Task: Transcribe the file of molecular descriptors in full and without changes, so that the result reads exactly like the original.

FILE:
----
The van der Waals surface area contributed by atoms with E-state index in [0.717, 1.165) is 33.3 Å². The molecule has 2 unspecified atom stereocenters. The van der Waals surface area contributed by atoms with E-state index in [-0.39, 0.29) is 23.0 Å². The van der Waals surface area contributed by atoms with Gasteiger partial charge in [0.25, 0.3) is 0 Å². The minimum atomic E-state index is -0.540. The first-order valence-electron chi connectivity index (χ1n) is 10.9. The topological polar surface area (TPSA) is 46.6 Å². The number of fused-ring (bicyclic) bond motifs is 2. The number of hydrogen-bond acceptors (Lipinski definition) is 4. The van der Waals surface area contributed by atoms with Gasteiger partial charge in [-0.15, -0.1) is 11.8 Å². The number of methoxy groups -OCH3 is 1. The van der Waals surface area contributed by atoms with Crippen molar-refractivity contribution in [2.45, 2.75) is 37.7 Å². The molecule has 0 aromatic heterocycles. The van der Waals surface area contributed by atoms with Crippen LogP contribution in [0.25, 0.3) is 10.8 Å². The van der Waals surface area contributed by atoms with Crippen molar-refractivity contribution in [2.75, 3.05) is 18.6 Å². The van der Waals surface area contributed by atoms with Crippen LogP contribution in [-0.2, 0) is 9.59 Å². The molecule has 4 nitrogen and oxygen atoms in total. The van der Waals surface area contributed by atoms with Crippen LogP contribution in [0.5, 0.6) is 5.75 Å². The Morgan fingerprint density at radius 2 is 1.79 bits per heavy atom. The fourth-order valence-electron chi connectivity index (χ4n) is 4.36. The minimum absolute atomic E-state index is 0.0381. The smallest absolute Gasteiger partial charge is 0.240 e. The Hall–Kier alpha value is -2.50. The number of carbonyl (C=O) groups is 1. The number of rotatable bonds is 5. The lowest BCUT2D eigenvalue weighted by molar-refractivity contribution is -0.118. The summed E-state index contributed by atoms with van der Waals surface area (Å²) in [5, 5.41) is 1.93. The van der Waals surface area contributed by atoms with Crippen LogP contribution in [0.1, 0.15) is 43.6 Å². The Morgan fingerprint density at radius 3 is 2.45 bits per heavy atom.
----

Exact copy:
The van der Waals surface area contributed by atoms with E-state index in [0.717, 1.165) is 33.3 Å². The molecule has 2 unspecified atom stereocenters. The van der Waals surface area contributed by atoms with E-state index in [-0.39, 0.29) is 23.0 Å². The van der Waals surface area contributed by atoms with Gasteiger partial charge in [0.25, 0.3) is 0 Å². The minimum atomic E-state index is -0.540. The first-order valence-electron chi connectivity index (χ1n) is 10.9. The topological polar surface area (TPSA) is 46.6 Å². The number of fused-ring (bicyclic) bond motifs is 2. The number of hydrogen-bond acceptors (Lipinski definition) is 4. The van der Waals surface area contributed by atoms with Gasteiger partial charge in [-0.15, -0.1) is 11.8 Å². The number of methoxy groups -OCH3 is 1. The van der Waals surface area contributed by atoms with Crippen molar-refractivity contribution in [2.45, 2.75) is 37.7 Å². The molecule has 0 aromatic heterocycles. The van der Waals surface area contributed by atoms with Crippen LogP contribution in [0.25, 0.3) is 10.8 Å². The van der Waals surface area contributed by atoms with Crippen molar-refractivity contribution in [2.75, 3.05) is 18.6 Å². The van der Waals surface area contributed by atoms with Crippen LogP contribution in [-0.2, 0) is 9.59 Å². The molecule has 4 nitrogen and oxygen atoms in total. The van der Waals surface area contributed by atoms with Crippen LogP contribution in [0.5, 0.6) is 5.75 Å². The Morgan fingerprint density at radius 2 is 1.79 bits per heavy atom. The fourth-order valence-electron chi connectivity index (χ4n) is 4.36. The minimum absolute atomic E-state index is 0.0381. The smallest absolute Gasteiger partial charge is 0.240 e. The Hall–Kier alpha value is -2.50. The number of carbonyl (C=O) groups is 1. The number of rotatable bonds is 5. The lowest BCUT2D eigenvalue weighted by molar-refractivity contribution is -0.118. The summed E-state index contributed by atoms with van der Waals surface area (Å²) in [5, 5.41) is 1.93. The van der Waals surface area contributed by atoms with Crippen LogP contribution in [0.1, 0.15) is 43.6 Å². The Morgan fingerprint density at radius 3 is 2.45 bits per heavy atom.